# Finding the separatrix

• Mar 26th 2012, 09:05 PM
cshanholtzer
Finding the separatrix
I have a pair of differential equations:
$\displaystyle \frac{dx}{dt} = x (3 - x - 2 y)$
$\displaystyle \frac{dy}{dt} = y (2 - x - y)$

We can see that there are equilibrium points at $\displaystyle (0,0), (0,3), (2,0), (1,1)$ which we can further determine are respectively unstable, stable, stable and a saddle point. Depending on the initial conditions, as $\displaystyle t \to \infty$, we expect the system to settle at one of the stable points (i.e. x or y goes 'extinct'). The separatrix is the curve which will determine the end behavior depending on which side of it the initial conditions lie. It should pass through the origin and the saddle point. I am wondering if it is possible to find the exact curve? I have tried a lot of things at this point and am beginning to think that it might not always be possible. I've attained a good approximation numerically, but would love to be able to find the exact curve so if anyone knows how to do so or if it's not possible I'd greatly appreciate the help!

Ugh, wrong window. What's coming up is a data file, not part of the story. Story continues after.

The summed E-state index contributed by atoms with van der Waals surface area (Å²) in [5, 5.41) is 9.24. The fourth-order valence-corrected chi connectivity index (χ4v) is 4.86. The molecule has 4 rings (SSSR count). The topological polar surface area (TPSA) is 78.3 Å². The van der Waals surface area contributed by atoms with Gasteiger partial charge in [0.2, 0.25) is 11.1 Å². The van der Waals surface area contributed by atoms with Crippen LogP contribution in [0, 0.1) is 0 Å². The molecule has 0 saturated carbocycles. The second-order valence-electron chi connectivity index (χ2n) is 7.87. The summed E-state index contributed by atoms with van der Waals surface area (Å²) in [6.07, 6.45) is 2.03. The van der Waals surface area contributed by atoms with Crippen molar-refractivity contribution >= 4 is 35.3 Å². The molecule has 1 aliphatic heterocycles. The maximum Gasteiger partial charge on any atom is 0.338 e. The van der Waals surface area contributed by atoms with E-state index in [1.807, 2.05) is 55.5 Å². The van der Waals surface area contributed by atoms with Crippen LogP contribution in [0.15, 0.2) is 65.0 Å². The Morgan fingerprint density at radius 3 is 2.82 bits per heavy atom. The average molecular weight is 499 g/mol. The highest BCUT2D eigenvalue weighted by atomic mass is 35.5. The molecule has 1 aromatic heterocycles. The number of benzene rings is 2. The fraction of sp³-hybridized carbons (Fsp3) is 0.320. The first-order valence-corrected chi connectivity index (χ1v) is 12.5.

Thanks
• Mar 29th 2012, 04:39 PM
cshanholtzer
Re: Finding the separatrix
At this point I'm beginning to feel like my efforts are futile. It may just be the case that the exact curve cannot be found and my numerical approximation will have to cut it. A bit of a letdown in a way, but also learned a lot making the effort :)